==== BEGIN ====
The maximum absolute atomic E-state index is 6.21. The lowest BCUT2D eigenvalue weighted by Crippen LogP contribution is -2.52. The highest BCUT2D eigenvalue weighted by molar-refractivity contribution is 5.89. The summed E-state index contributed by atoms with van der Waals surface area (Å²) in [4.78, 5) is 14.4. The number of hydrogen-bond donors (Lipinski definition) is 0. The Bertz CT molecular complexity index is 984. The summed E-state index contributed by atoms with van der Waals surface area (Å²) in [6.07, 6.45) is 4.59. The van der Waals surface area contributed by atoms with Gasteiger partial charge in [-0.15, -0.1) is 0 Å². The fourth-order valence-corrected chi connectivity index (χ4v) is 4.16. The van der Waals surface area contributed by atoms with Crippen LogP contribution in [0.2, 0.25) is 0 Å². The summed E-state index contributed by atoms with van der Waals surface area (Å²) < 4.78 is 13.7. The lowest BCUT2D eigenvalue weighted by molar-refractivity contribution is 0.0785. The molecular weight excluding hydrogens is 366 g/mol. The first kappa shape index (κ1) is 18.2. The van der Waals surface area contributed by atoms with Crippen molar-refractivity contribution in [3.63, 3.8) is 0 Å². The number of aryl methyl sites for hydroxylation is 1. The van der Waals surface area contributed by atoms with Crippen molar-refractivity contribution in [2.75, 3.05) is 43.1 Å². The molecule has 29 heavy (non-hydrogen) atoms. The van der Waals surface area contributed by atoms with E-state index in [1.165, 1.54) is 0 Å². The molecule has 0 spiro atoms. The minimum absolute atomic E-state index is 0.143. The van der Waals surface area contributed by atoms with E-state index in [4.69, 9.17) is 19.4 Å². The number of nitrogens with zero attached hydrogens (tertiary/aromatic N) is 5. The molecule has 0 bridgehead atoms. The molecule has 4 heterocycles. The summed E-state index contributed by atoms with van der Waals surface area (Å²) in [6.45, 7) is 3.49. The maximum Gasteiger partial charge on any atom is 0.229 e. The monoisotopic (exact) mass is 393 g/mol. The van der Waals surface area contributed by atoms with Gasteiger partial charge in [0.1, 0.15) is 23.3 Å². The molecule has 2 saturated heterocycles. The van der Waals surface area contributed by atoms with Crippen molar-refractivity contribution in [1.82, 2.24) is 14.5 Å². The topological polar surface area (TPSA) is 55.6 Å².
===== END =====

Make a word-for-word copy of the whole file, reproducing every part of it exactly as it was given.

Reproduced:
The maximum absolute atomic E-state index is 6.21. The lowest BCUT2D eigenvalue weighted by Crippen LogP contribution is -2.52. The highest BCUT2D eigenvalue weighted by molar-refractivity contribution is 5.89. The summed E-state index contributed by atoms with van der Waals surface area (Å²) in [4.78, 5) is 14.4. The number of hydrogen-bond donors (Lipinski definition) is 0. The Bertz CT molecular complexity index is 984. The summed E-state index contributed by atoms with van der Waals surface area (Å²) in [6.07, 6.45) is 4.59. The van der Waals surface area contributed by atoms with Gasteiger partial charge in [-0.15, -0.1) is 0 Å². The fourth-order valence-corrected chi connectivity index (χ4v) is 4.16. The van der Waals surface area contributed by atoms with Crippen LogP contribution in [0.2, 0.25) is 0 Å². The summed E-state index contributed by atoms with van der Waals surface area (Å²) < 4.78 is 13.7. The lowest BCUT2D eigenvalue weighted by molar-refractivity contribution is 0.0785. The molecular weight excluding hydrogens is 366 g/mol. The first kappa shape index (κ1) is 18.2. The van der Waals surface area contributed by atoms with Crippen molar-refractivity contribution in [3.63, 3.8) is 0 Å². The number of aryl methyl sites for hydroxylation is 1. The van der Waals surface area contributed by atoms with Crippen molar-refractivity contribution in [2.75, 3.05) is 43.1 Å². The molecule has 29 heavy (non-hydrogen) atoms. The van der Waals surface area contributed by atoms with E-state index in [1.165, 1.54) is 0 Å². The molecule has 0 spiro atoms. The minimum absolute atomic E-state index is 0.143. The van der Waals surface area contributed by atoms with E-state index in [4.69, 9.17) is 19.4 Å². The number of nitrogens with zero attached hydrogens (tertiary/aromatic N) is 5. The molecule has 0 bridgehead atoms. The molecule has 4 heterocycles. The summed E-state index contributed by atoms with van der Waals surface area (Å²) in [6.45, 7) is 3.49. The maximum Gasteiger partial charge on any atom is 0.229 e. The monoisotopic (exact) mass is 393 g/mol. The van der Waals surface area contributed by atoms with Gasteiger partial charge in [0.1, 0.15) is 23.3 Å². The molecule has 2 saturated heterocycles. The van der Waals surface area contributed by atoms with Crippen molar-refractivity contribution in [1.82, 2.24) is 14.5 Å². The topological polar surface area (TPSA) is 55.6 Å².